Attached Thumbnails
Flying Saucer-im002173.jpg   Flying Saucer-im002175.jpg   Flying Saucer-im002177.jpg  

Last edited by Neil2; 07-11-2010 at 02:23 PM.
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  #14  
Old 12-10-2007, 06:20 PM
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Default Re: Flying Saucer

Paul


"I’ve been thinking about pouring some buttressing like this, but using an insulating castable refractory as I don’t want to add any more thermal mass to my oven."

Try it. One thing about pouring (and then grinding) is that you can get pretty much any shape you want.

I did two pours for the opening. The first was a vermiculite/perlite/portland cement mix. Although this is not a refractory (because of the use of portland cement) it is fully contained by the second pour and the shell so that when it breaks down it will stay in place. Here are a few more photos - I hope they help.
Attached Thumbnails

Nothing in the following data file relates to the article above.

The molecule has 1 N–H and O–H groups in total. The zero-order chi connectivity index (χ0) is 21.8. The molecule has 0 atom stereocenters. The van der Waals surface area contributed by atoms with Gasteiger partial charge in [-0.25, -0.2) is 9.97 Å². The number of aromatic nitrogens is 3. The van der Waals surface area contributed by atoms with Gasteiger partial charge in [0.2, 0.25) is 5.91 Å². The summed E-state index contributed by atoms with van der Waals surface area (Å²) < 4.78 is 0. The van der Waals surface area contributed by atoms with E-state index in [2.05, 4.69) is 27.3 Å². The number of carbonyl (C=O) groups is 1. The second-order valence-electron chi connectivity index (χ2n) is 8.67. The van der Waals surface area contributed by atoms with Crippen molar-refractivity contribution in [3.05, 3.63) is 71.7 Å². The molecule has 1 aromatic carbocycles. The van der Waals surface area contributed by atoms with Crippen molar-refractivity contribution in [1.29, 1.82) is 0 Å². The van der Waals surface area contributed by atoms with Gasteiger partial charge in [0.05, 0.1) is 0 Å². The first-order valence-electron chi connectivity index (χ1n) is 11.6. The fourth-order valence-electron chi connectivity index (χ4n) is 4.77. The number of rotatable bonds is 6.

Flying Saucer-oven-752.jpg   Flying Saucer-oven-753.jpg   Flying Saucer-oven-804.jpg  

Last edited by Neil2; 07-11-2010 at 02:24 PM.
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  #15  
Old 12-10-2007, 06:52 PM
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Default Re: Flying Saucer

fb66


"What is the process of polishing the concrete? That looks really good. I would like to give it a try."


This could take a whole thread by itself. Concrete countertops are suprisingly easy to make - they just take a lot of hours grinding and polishing. Very simply:
-Pour concrete. 1 1/2 inch thick. Use the bags of pre mix - they tend to have a more vairied stone colour than crush. Add some concrete dye if you want. Put in some inserts for tie downs and pot hangers.
- Let set 3 days. Shape edge and grind off surface layer exposing and cutting into the aggregate. Use a 5 in angle grinder with a diamond cup grinder. Do this all wet.
- Keep wet and let set another 20 days. Now sart in on the wet polishing. You can get a set of 4 in diamond pollish pads (the 4 in pads will work fine on your 5 in angle grinder). A 50 grit-100-200-500-1000-3000 grit set will work. Note this is very messy. You can get almost a mirror shine without any coating or covering. Totally food safe and heat resistant.
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  #16  
Old 12-10-2007, 07:35 PM
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Default Re: Flying Saucer